Wednesday, July 25, 2007

Harry Potter And The Deathly Hallows by J.K. Rowling


I'VE CLEARLY LISTED WHERE SPOILERS ARE IN THE REVIEW...THE REST IS SAFE!

I can vividly remember reading Harry Potter and the Sorcerer's Stone for the first time in 1999. I remember a wave of excitement washing over me at what promised to be quite a great series of books. However, I don't think I ever expected the scope of how grand these books were to become and I certainly didn't know how much of an emotional ride I was in for. In 1999, the series was just starting for me, I had a "whole 6 more books to look forward to!" And now, eight years later, the series has come to a close and while it seems silly, it's quite an emotional experience.

Harry Potter was more than just a series of books. It was an entire world created by Rowling. It reinvigorated the genre of young adult fiction and brought millions of young readers back to books. In just under 10 years, Rowling has published an entire series of classics...characters who will no doubt live on as long as books live on. Harry, Ron, Hermione, Dumbledore, Snape, Hagrid, Voldemort...that's the tip of the iceberg...She's created something that brought readers around the world together. We all shared the magic of Hogwarts...the times spent around the fireplace in the Gryffindor common room, adventures in the forbidden forest, battles with magical creatures and dark wizards, trips to Diagon Alley, dinner at the Weasley's, plotting and planning, touching moments, heart breaking moments, and heart pounding moments.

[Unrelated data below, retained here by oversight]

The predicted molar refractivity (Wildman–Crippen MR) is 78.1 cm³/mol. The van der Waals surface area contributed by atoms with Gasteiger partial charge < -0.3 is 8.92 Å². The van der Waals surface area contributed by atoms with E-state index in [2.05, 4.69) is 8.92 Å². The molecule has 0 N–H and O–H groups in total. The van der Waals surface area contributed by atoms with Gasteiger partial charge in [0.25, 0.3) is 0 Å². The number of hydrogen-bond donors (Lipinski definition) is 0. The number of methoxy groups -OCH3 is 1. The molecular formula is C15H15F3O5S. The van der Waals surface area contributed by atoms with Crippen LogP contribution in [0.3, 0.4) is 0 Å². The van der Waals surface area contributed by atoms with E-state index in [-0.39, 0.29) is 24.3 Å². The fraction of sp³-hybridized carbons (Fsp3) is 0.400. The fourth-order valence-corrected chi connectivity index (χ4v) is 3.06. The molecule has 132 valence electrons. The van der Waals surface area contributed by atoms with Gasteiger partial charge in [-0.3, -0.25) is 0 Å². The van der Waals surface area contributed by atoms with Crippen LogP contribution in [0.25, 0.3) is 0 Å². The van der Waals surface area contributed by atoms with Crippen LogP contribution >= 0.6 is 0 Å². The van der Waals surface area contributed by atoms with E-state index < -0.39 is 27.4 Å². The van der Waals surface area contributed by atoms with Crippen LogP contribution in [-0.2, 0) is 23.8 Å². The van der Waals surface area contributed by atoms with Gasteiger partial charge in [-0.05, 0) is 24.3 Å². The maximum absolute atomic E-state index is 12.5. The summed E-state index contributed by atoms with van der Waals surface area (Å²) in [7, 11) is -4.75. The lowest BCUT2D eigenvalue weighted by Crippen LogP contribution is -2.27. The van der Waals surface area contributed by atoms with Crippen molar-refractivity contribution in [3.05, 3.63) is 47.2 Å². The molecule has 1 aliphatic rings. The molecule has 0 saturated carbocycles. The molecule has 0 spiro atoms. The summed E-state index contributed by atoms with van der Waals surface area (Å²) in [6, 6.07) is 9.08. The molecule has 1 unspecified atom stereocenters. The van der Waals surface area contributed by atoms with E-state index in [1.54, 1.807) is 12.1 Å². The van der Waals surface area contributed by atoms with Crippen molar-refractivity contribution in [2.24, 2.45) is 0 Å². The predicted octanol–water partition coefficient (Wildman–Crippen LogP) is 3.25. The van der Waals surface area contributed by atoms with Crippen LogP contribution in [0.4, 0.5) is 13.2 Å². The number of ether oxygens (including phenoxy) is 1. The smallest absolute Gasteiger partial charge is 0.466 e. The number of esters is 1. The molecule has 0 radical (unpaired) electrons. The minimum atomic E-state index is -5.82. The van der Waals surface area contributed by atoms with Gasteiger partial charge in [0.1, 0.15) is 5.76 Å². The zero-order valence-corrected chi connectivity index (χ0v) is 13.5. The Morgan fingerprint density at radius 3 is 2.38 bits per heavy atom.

J.K. Rowling has done a wonderful job of bringing this beloved series to a close with Harry Potter and the Deathly Hallows. I wasn't disappointed in the least bit. Everything that I needed answered was answered. At least I think so. As the days go by, questions may pop up, but I'm extremely satisfied with it right now. Rowling has grown so much as a writer. As a piece of literature, this book was amazing. Gripping story, wonderful plot and twists, beautiful characters as always.

This is by far the darkest book of the series. Characters drop like flies and you may want to prepare with a box of tissue because it gets very emotional at times. I think that part of the emotional response comes from the build up of this being "the end." It's a very emotional book all together. I must say that a few moments really caught me in this book and many of them were some of the more comfortable aspects of the book. By comfortable, I mean the character qualities and aspects of the books that have become familiar. Much of that has been stolen from us in this book as it has been stole from Harry, Ron, and Hermione. As the reader, we are as estranged from the familiar as the characters are.

*****SPOILER****

one example of the familiar being emotional is when Ron returns after rescuing Harry and recovering the sword of Gryffindor. When he first sees Hermione and she explodes, I was so overwhelmed with emotions. It just caught me. Another example of humor as an emotional release was Mrs. Weasley's "NOT MY DAUGHTER, YOU BITCH!" Ha! That was just great and I was so tense that I really needed that.

******END SPOILERS******